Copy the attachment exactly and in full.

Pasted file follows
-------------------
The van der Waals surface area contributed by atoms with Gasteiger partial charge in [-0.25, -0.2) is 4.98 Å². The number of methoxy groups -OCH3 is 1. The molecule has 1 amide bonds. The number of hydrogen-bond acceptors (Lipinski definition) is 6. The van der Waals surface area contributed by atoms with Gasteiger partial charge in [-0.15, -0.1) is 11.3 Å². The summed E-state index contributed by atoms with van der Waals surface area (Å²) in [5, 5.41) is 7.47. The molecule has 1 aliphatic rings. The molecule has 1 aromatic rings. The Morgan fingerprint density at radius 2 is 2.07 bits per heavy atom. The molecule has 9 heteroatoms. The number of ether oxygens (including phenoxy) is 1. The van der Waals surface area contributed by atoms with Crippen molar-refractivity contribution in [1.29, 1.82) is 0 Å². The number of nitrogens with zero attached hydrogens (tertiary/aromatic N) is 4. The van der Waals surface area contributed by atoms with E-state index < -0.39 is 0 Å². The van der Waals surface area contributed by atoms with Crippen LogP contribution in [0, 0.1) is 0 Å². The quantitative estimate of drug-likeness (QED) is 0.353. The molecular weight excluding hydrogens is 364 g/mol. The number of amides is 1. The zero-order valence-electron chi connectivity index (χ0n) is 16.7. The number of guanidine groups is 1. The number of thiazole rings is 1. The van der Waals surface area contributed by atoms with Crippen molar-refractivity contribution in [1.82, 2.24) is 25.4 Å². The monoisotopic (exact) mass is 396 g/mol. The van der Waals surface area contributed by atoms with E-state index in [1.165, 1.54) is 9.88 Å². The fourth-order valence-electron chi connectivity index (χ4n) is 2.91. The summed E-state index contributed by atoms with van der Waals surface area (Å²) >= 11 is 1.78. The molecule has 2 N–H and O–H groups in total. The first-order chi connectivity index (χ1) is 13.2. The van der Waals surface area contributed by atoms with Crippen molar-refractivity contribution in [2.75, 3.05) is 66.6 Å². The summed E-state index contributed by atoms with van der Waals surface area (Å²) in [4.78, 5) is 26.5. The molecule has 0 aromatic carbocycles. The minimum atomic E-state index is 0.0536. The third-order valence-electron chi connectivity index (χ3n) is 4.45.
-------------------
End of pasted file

The van der Waals surface area contributed by atoms with Gasteiger partial charge in [-0.25, -0.2) is 4.98 Å². The number of methoxy groups -OCH3 is 1. The molecule has 1 amide bonds. The number of hydrogen-bond acceptors (Lipinski definition) is 6. The van der Waals surface area contributed by atoms with Gasteiger partial charge in [-0.15, -0.1) is 11.3 Å². The summed E-state index contributed by atoms with van der Waals surface area (Å²) in [5, 5.41) is 7.47. The molecule has 1 aliphatic rings. The molecule has 1 aromatic rings. The Morgan fingerprint density at radius 2 is 2.07 bits per heavy atom. The molecule has 9 heteroatoms. The number of ether oxygens (including phenoxy) is 1. The van der Waals surface area contributed by atoms with Crippen molar-refractivity contribution in [1.29, 1.82) is 0 Å². The number of nitrogens with zero attached hydrogens (tertiary/aromatic N) is 4. The van der Waals surface area contributed by atoms with E-state index < -0.39 is 0 Å². The van der Waals surface area contributed by atoms with Crippen LogP contribution in [0, 0.1) is 0 Å². The quantitative estimate of drug-likeness (QED) is 0.353. The molecular weight excluding hydrogens is 364 g/mol. The number of amides is 1. The zero-order valence-electron chi connectivity index (χ0n) is 16.7. The number of guanidine groups is 1. The number of thiazole rings is 1. The van der Waals surface area contributed by atoms with Crippen molar-refractivity contribution in [1.82, 2.24) is 25.4 Å². The monoisotopic (exact) mass is 396 g/mol. The van der Waals surface area contributed by atoms with E-state index in [1.165, 1.54) is 9.88 Å². The fourth-order valence-electron chi connectivity index (χ4n) is 2.91. The summed E-state index contributed by atoms with van der Waals surface area (Å²) >= 11 is 1.78. The molecule has 2 N–H and O–H groups in total. The first-order chi connectivity index (χ1) is 13.2. The van der Waals surface area contributed by atoms with Crippen molar-refractivity contribution in [2.75, 3.05) is 66.6 Å². The summed E-state index contributed by atoms with van der Waals surface area (Å²) in [4.78, 5) is 26.5. The molecule has 0 aromatic carbocycles. The minimum atomic E-state index is 0.0536. The third-order valence-electron chi connectivity index (χ3n) is 4.45.